Washington Initiatives

MSAs Fall Short Of Expectations, Says GAO Report


If medical savings accounts were a stock, they'd be falling --if not plummeting. But if they were a stock, they just might be a good buy right now.

According to a General Accounting Office survey, more than three-quarters of MSA vendors say that sales of qualified plans were lower than expected. But most experts expect enrollment to pick up once purchasers learn the ins and outs of the program.

When insurers leaped onto the tax-favored pilot program a year ago, they had tough sledding trying to market the plans to consumers. Many brokers were reluctant to sell MSAs because of high deductibles and low commissions.

But there's ample evidence that MSAs, like many stocks, simply suffer from bloated expectations. According to the GAO, the number of MSAs doubled between April and June. Marketing efforts may increase consumer awareness now — and the timing couldn't be better. This year's federal tax forms include a line item for an MSA deduction. Expect an enrollment surge this quarter.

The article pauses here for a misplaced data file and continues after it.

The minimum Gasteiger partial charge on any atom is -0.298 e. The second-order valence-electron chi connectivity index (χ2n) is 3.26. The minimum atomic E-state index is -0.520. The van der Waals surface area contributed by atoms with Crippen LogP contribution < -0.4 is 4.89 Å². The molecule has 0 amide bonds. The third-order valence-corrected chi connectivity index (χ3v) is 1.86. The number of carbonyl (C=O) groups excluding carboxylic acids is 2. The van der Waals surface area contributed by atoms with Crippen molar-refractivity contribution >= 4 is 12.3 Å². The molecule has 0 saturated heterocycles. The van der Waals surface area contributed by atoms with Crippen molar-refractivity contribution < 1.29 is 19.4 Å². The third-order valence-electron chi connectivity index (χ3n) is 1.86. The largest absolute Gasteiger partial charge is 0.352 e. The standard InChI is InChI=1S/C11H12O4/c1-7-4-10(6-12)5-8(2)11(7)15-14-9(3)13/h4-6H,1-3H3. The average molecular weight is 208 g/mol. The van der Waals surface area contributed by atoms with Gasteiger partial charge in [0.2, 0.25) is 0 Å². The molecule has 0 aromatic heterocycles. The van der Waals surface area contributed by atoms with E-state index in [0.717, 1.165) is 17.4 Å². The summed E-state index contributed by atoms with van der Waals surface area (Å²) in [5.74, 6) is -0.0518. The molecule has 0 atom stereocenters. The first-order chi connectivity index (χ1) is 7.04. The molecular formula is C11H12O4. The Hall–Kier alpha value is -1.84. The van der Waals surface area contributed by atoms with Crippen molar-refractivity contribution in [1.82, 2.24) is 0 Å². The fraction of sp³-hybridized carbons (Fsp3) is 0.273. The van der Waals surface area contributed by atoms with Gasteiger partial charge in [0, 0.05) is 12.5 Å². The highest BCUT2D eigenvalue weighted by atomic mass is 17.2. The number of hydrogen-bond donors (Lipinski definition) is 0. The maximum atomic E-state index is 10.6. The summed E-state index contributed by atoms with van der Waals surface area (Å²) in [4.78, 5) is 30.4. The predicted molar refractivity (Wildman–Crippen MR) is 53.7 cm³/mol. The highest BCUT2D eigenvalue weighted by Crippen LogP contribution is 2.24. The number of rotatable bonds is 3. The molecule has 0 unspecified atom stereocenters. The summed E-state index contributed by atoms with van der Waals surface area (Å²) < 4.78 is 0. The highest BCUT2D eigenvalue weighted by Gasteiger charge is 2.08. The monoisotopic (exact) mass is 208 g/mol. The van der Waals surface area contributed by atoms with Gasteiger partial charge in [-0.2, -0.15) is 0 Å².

Now available

Precision medicine, big data, Alzheimer’s Disease, migraine, and RNA therapeutics.
Learnings from the April 2018 meeting.
Edited by Jill Condello, PhD, ICON Access, Commercialisation & Communications

UP NEXT
Politics and policy
By Richard Mark Kirkner
Politics and policy
By Richard Mark Kirkner
Politics and policy
By Zachary Hafner